No married couple gets everything right. Here, a few pieces of marital wisdom that didn’t make it into Matthew and Rachel’s story.
1. Figure out the money thing. Different plans work for different people. The key is to do just that: plan.
2. Figure out which kind of fight you’re having. Is the fight about what it seems to be about–money, in-laws, whatever–or is it about feelings and egos getting wounded? If it’s the latter, deal with the feelings first. Then circle back to the mother-in-law’s casserole catastrophe.
3. Make it into a joke. I hinted at this one several times, but seriously–no, not seriously–this is funny stuff. Marriage is funny. Kids are hilarious. If you can laugh even while fighting, resentment and tension lessen considerably. (The kids will appreciate it, too.)
4. Keep the chores separate. Yours are yours and theirs are theirs. This minimizes chore fights and nagging considerably.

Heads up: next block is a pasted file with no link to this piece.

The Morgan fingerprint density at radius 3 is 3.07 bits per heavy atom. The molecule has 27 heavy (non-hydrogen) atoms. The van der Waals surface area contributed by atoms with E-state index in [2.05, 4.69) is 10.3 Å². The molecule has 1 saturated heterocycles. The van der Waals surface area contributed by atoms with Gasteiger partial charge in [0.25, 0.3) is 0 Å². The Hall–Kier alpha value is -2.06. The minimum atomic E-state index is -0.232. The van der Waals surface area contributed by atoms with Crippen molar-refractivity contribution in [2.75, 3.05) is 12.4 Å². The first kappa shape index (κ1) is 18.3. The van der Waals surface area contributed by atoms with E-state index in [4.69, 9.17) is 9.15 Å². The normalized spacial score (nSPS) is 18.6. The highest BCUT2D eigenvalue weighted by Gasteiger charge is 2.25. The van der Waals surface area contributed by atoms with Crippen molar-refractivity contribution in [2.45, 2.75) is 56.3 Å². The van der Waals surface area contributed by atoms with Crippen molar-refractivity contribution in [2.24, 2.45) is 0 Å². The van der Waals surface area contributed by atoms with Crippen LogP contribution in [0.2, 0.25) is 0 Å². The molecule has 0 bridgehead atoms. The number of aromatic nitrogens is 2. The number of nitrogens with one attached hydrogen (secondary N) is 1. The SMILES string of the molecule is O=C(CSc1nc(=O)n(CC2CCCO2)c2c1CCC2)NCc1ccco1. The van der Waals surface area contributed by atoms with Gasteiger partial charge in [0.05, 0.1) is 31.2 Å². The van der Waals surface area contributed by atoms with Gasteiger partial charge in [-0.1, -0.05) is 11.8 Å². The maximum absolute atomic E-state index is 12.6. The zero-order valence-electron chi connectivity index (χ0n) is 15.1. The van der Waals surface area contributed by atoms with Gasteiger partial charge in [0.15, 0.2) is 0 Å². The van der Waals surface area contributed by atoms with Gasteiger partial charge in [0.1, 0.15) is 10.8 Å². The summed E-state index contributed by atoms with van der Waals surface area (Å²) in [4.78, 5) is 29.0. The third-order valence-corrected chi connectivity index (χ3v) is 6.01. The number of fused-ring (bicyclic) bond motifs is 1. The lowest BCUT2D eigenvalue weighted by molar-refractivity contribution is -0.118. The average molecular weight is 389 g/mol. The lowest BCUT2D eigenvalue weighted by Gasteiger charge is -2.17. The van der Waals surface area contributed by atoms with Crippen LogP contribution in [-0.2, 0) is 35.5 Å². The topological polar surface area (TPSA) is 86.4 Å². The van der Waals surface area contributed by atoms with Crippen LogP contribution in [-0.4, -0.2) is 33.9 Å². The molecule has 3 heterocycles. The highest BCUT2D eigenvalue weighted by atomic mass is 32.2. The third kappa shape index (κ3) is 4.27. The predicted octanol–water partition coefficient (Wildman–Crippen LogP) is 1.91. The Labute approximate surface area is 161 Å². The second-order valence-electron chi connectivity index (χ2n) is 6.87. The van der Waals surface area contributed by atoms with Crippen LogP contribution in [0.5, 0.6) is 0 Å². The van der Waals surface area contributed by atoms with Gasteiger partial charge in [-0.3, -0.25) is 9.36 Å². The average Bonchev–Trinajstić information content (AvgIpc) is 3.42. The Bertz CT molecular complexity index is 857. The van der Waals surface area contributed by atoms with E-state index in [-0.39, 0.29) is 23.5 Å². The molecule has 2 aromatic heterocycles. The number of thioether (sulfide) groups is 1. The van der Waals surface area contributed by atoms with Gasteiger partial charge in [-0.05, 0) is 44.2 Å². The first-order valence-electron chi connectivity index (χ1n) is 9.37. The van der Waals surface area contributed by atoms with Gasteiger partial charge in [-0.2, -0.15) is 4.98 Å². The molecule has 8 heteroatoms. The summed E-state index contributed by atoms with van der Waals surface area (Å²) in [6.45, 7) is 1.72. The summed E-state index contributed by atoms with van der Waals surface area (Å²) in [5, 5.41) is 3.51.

5. Figure out what you can control and what you can’t. Marriage is the Serenity Prayer all over the place.
6. Use “I” statements. You’ve heard this before, but it bears repeating: No matter how unnatural or uncomfortable it feels, make the negative comments about you. After all, it is about you. Otherwise you wouldn’t be dealing with it.
7. Don’t punish your partner. They won’t learn a darn thing through it except to escalate and solidify their bitterness and anger. No one wants to feel like the bad guy. Whenever possible, make them into the good guy and yourself into the good but struggling guy. They’ll become the person you show them in your mirror.
8. Don’t yell. Ever. What is the point?
9. Most important, notice the small resentments and don’t let them grow any bigger. Seeing a few of my married-couple friends repeatedly pass entire evenings together barely looking into each other’s eyes caused me to suspect the discomfort in their relationships. I realized that I never wanted my marriage to get to a place where we could no longer really look at each other.